Hofmann, D. J. and Rosen, J. M.: Stratospheric sulfuric acid fraction and mass estimate for the 1982 volcanic eruption of El Chichon, Geophys. Res. Lett., 10, 313–316, https://doi.org/10.1029/GL010i004p00313, 1983. a
Höpfner, M., Boone, C. D., Funke, B., Glatthor, N., Grabowski, U., Günther, A., Kellmann, S., Kiefer, M., Linden, A., Lossow, S., Pumphrey, H. C., Read, W. G., Roiger, A., Stiller, G., Schlager, H., von Clarmann, T., and Wissmüller, K.: Sulfur dioxide (SO2) from MIPAS in the upper troposphere and lower stratosphere 2002–2012, Atmos. Chem. Phys., 15, 7017–7037, https://doi.org/10.5194/acp-15-7017-2015, 2015. a
Hyman, D. M. and Pavolonis, M. J.: Probabilistic retrieval of volcanic SO2 layer height and partial column density using the Cross-track Infrared Sounder (CrIS), Atmos. Meas. Tech., 13, 5891–5921, https://doi.org/10.5194/amt-13-5891-2020, 2020. a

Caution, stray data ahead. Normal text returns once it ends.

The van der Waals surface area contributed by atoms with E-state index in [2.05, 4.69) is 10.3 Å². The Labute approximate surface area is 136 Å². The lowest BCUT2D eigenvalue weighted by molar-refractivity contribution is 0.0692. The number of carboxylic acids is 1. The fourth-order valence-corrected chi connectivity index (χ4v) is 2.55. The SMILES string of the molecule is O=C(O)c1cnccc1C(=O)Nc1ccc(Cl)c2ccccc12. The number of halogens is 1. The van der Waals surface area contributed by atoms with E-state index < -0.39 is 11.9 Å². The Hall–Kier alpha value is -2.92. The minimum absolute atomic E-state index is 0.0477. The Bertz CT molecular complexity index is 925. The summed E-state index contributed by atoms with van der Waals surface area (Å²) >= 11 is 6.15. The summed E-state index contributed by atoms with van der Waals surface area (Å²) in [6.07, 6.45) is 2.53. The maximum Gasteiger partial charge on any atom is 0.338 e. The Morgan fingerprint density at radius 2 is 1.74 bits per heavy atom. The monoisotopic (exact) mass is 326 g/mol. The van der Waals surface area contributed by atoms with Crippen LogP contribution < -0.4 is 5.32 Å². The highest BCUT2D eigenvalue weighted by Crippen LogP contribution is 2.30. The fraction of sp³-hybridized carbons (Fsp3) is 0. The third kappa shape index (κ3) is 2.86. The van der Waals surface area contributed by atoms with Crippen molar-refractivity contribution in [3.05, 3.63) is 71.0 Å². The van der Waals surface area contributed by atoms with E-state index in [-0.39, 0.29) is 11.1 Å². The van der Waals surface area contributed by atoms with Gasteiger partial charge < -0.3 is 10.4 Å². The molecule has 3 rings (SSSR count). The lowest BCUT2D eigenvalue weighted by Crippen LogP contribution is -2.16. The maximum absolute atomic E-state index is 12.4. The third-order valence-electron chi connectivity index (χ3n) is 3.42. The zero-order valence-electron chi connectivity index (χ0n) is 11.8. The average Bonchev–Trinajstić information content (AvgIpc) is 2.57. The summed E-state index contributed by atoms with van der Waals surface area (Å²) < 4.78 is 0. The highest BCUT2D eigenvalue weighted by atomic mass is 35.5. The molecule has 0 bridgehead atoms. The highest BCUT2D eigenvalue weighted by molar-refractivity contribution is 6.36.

ICAO: Handbook on the international airways volcano watch (IAVW), available at: https://www.icao.int/airnavigation/METP/MOGVA Reference Documents/Handbook on the IAVW, Doc 9766.pdf (last access: 15 December 2019) 2019a. a
ICAO: Roadmap for International Airways Volcano Watch (IAVW) in Support of International Air Navigation, available at: https://www.icao.int/airnavigation/METP/MOGVA Reference Documents/IAVW Roadmap.pdf (last access: 15 December 2019), 2019b. a
Jégou, F., Berthet, G., Brogniez, C., Renard, J.-B., François, P., Haywood, J. M., Jones, A., Bourgeois, Q., Lurton, T., Auriol, F., Godin-Beekmann, S., Guimbaud, C., Krysztofiak, G., Gaubicher, B., Chartier, M., Clarisse, L., Clerbaux, C., Balois, J. Y., Verwaerde, C., and Daugeron, D.: Stratospheric aerosols from the Sarychev volcano eruption in the 2009 Arctic summer, Atmos. Chem. Phys., 13, 6533–6552, https://doi.org/10.5194/acp-13-6533-2013, 2013. a